As world leaders convene in Davos for the World Economic Forum 2015 this week, they’ll be discussing everything from climate change and Ebola to stalled economic growth in China and the upcoming elections in Greece. They’ll also be participating in daily meditation sessions.
Under this year’s theme, “The New Global Context,” the 45th annual WEF conference will be honing in on the major problems the world currently faces — not only digging into economics and policy but discussing the importance of health, well-being, mindfulness and giving.
Here are 8 ways the conversation at the World Economic Forum is going beyond business and delving into bigger questions.
“We are here to be passionate and to show our compassion.”
Klaus Schwab, the founder and executive chairman of the World Economic Forum, kicked things off by articulating a vision of compassion and collaboration. “Sharing and caring should be the motto of this meeting,” he said.
Helping stressed-out leaders find their Zen.
Each day, renowned mindfulness meditation expert Jon Kabat-Zinn will lead a conference-wide meditation session. The morning sessions help to emphasize the importance of cultivating inner strength and wisdom in the face of crises. In the course of the week, Kabat-Zinn will also be speaking about meditation’s connection with human neurology.
Exploring the brain’s intricacies.
This year’s forum includes a series dedicated to exploring the latest developments in neuroscience, and one session delves into what mindfulness looks like in the brain. “Deconstructing Mindfulness,” presented on Friday by National Institute of Mental Health director Thomas R. Insel, neuroscientist Richard J. Davidson and NPR science correspondent Joe Palca, will explore the neural basis of mindfulness meditation.
Examining our relationship with technology.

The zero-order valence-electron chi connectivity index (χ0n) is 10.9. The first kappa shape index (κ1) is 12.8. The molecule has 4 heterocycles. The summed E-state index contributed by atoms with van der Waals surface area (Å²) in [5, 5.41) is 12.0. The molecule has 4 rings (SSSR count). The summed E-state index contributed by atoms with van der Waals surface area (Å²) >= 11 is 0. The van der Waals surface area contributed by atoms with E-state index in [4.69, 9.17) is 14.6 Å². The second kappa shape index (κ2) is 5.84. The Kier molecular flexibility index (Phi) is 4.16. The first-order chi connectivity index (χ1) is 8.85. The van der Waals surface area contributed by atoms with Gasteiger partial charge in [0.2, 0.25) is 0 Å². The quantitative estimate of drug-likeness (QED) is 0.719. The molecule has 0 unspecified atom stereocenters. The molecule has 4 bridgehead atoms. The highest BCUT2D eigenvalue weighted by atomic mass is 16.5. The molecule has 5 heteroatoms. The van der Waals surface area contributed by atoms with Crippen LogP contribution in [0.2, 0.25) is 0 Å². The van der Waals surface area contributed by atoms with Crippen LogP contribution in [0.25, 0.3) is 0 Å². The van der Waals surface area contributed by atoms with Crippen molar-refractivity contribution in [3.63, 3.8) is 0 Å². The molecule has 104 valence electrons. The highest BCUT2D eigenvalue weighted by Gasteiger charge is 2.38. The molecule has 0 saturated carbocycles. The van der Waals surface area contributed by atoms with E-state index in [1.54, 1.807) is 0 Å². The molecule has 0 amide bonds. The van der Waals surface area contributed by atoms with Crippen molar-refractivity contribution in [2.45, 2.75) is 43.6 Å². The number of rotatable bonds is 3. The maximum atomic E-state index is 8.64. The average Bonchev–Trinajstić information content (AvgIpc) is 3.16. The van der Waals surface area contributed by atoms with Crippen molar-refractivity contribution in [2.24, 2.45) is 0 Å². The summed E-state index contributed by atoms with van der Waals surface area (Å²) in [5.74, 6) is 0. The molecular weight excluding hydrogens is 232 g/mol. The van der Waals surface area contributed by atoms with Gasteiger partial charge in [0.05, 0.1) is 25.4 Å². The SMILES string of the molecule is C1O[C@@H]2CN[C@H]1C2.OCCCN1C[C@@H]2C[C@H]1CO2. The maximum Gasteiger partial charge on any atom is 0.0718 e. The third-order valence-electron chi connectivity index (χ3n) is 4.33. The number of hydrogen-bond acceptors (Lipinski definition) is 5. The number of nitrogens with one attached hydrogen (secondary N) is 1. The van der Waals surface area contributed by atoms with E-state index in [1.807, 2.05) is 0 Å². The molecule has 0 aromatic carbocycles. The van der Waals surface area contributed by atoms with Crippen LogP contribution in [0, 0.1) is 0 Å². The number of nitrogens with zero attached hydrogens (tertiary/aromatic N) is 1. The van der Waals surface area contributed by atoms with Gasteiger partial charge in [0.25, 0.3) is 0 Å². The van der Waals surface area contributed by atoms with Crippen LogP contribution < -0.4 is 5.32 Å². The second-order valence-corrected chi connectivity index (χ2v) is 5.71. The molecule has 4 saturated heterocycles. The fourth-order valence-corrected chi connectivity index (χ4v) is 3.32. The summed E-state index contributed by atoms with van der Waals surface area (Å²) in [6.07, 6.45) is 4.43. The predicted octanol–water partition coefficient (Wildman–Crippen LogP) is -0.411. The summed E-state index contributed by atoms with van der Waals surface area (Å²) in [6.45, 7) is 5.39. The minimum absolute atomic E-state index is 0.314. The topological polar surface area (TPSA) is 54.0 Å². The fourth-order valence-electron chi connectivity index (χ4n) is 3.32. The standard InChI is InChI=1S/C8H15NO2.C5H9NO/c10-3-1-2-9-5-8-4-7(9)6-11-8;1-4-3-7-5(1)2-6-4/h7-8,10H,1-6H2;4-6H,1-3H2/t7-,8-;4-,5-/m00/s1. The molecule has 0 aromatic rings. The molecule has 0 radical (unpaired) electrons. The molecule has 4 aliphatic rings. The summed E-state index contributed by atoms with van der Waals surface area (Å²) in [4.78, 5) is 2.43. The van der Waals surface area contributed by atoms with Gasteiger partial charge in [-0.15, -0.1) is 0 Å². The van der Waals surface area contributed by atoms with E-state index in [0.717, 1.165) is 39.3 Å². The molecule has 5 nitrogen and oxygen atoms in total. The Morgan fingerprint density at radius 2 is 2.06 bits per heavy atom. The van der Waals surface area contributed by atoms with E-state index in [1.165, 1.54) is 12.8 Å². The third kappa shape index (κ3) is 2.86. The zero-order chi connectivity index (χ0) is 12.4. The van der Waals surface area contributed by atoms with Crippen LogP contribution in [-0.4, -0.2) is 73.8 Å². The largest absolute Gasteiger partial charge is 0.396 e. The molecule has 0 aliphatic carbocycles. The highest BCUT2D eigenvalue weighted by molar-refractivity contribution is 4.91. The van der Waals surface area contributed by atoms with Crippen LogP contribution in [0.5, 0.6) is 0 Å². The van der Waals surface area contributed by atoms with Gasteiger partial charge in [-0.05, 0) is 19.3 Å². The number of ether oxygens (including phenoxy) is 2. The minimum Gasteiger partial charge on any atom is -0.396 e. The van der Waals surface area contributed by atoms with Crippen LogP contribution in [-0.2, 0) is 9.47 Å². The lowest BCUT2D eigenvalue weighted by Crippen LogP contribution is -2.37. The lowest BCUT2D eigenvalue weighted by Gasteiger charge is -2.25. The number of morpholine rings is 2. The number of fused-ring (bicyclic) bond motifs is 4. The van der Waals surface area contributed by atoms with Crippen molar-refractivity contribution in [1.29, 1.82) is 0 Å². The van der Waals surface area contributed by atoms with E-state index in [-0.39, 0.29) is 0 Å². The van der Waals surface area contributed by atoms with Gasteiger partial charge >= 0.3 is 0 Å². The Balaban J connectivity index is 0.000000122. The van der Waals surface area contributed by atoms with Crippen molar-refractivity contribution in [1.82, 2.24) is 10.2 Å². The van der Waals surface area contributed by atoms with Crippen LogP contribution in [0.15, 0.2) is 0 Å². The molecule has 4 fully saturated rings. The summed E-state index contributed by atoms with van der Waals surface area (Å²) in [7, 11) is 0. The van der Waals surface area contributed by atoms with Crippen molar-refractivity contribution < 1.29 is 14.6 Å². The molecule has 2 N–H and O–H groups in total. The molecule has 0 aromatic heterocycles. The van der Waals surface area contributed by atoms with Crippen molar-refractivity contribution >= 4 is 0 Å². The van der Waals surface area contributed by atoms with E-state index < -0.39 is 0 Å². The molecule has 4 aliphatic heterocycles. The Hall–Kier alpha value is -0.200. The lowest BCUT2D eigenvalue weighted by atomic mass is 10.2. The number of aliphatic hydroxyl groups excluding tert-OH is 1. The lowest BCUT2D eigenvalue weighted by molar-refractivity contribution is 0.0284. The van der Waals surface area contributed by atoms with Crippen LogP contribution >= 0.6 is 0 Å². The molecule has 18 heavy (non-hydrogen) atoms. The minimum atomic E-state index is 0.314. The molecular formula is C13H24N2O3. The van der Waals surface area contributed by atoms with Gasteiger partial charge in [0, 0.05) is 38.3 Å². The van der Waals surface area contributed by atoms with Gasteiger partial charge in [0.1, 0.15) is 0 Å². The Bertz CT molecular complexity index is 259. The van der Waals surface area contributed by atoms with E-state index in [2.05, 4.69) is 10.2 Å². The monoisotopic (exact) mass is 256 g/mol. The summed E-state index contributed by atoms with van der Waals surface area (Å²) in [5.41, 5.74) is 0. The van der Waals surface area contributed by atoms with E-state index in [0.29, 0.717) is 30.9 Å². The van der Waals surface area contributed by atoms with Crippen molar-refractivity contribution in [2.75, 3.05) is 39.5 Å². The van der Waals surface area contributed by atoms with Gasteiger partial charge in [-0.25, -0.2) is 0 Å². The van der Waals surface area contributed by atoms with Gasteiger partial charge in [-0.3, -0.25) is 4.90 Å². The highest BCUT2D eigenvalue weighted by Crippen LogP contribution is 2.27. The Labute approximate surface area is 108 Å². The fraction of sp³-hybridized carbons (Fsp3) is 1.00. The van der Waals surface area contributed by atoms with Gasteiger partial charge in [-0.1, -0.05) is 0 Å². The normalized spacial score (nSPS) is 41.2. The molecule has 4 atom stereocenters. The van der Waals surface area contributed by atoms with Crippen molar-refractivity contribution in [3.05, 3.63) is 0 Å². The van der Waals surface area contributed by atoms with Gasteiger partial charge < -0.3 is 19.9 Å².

On Thursday MIT professor Tim Berners-Lee, Yahoo president Marissa Mayer and Vodafone chief executive Vittorio Colao will come together to ask the question, “How can trust in the hyper-connected company be preserved?” in a session titled “In Tech We Trust.” Later in the day, Microsoft chief executive Satya Nadella, Facebook COO Sheryl Sandberg and Google executive chairman Eric Schmidt will discuss the future of the digital economy in a session exploring the steps necessary to keep it open, secure and thriving.
Highlighting young people’s potential to improve the world.
At 22 years old, Alain Nteff, a 2012 Google Student Ambassador and a WEF Global Shaper, is the youngest participant at Davos this year. The Cameroon native will share the story of how his concern about the high mortality rates for newborn children and pregnant women in his community inspired him to develop Gifted Mom, a mobile app that helps expectant mothers and their caretakers calculate their due dates and detect life-threatening problems before they arise.
Urging us to live examined lives, right up to the end.
What does it really mean to live a good life? On Thursday the author and surgeon Atul Gawande will open up the conversation by speaking about the importance of how our lives end. His book Being Mortal: Medicine and What Matters in the End was published last October.
Not only fixing problems, but getting out in front of them.
Dr. Dean Ornish, the president and founder of the Preventive Medicine Research Institute, will lead a conversation Friday about the various lifestyle changes that can be made globally to combat chronic disease. On Saturday, he’ll join a panel of experts to discuss the role nutrition plays in confronting disease and why global dietary guidelines need to be made a priority.
Walking, for a good cause.
All the while, The Davos Challenge: Walk for Education will be measuring the steps taken by each Davos attendee with FitBit trackers in order to benefit schoolchildren in rural South Africa, many of whom have to walk 6 kilometers or more to school each day. Led by the World Bicycle Relief in collaboration with UBS and WEF 2015, Walk for Education aims to educate world leaders about the struggle these kids face and provide some immediate relief. Every 6 kilometers walked translates into one bicycle donation, and by the end of the week, the collaborators hope to be able to give 2,500 bicycles to the students in need, cutting down their commuting times and encouraging better attendance and higher academic achievement in the process. With all that walking, Davos regulars know the importance of bringing along the right footwear.